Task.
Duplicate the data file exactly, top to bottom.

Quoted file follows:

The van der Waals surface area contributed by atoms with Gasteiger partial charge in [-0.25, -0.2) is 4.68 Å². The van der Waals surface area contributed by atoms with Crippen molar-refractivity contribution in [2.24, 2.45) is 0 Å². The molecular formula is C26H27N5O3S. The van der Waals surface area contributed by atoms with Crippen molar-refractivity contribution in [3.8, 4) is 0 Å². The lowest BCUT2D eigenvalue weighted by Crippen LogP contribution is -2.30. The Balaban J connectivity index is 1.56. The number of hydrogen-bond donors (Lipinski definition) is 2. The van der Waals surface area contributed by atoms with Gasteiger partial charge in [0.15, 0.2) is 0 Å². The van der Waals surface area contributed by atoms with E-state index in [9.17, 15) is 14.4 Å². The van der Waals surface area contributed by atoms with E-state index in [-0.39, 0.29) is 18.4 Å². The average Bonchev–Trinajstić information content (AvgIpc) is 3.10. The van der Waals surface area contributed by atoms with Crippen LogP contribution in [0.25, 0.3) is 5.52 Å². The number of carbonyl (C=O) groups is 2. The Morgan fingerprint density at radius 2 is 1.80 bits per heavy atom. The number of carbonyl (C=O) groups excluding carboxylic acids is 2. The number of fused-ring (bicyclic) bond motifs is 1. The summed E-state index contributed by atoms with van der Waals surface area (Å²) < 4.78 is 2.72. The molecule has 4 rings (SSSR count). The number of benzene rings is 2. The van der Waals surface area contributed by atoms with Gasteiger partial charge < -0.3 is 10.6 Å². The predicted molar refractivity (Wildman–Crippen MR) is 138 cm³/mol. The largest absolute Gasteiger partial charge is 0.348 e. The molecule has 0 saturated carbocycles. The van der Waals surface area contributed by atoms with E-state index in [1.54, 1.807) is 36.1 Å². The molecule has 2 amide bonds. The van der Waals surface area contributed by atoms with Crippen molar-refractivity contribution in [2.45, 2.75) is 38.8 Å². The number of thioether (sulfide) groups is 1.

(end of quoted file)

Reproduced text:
The van der Waals surface area contributed by atoms with Gasteiger partial charge in [-0.25, -0.2) is 4.68 Å². The van der Waals surface area contributed by atoms with Crippen molar-refractivity contribution in [2.24, 2.45) is 0 Å². The molecular formula is C26H27N5O3S. The van der Waals surface area contributed by atoms with Crippen molar-refractivity contribution in [3.8, 4) is 0 Å². The lowest BCUT2D eigenvalue weighted by Crippen LogP contribution is -2.30. The Balaban J connectivity index is 1.56. The number of hydrogen-bond donors (Lipinski definition) is 2. The van der Waals surface area contributed by atoms with Gasteiger partial charge in [0.15, 0.2) is 0 Å². The van der Waals surface area contributed by atoms with E-state index in [9.17, 15) is 14.4 Å². The van der Waals surface area contributed by atoms with E-state index in [-0.39, 0.29) is 18.4 Å². The average Bonchev–Trinajstić information content (AvgIpc) is 3.10. The van der Waals surface area contributed by atoms with Crippen LogP contribution in [0.25, 0.3) is 5.52 Å². The number of carbonyl (C=O) groups is 2. The Morgan fingerprint density at radius 2 is 1.80 bits per heavy atom. The number of carbonyl (C=O) groups excluding carboxylic acids is 2. The number of fused-ring (bicyclic) bond motifs is 1. The summed E-state index contributed by atoms with van der Waals surface area (Å²) < 4.78 is 2.72. The molecule has 4 rings (SSSR count). The number of benzene rings is 2. The van der Waals surface area contributed by atoms with Gasteiger partial charge < -0.3 is 10.6 Å². The predicted molar refractivity (Wildman–Crippen MR) is 138 cm³/mol. The largest absolute Gasteiger partial charge is 0.348 e. The molecule has 0 saturated carbocycles. The van der Waals surface area contributed by atoms with E-state index in [1.54, 1.807) is 36.1 Å². The molecule has 2 amide bonds. The van der Waals surface area contributed by atoms with Crippen molar-refractivity contribution in [2.45, 2.75) is 38.8 Å². The number of thioether (sulfide) groups is 1.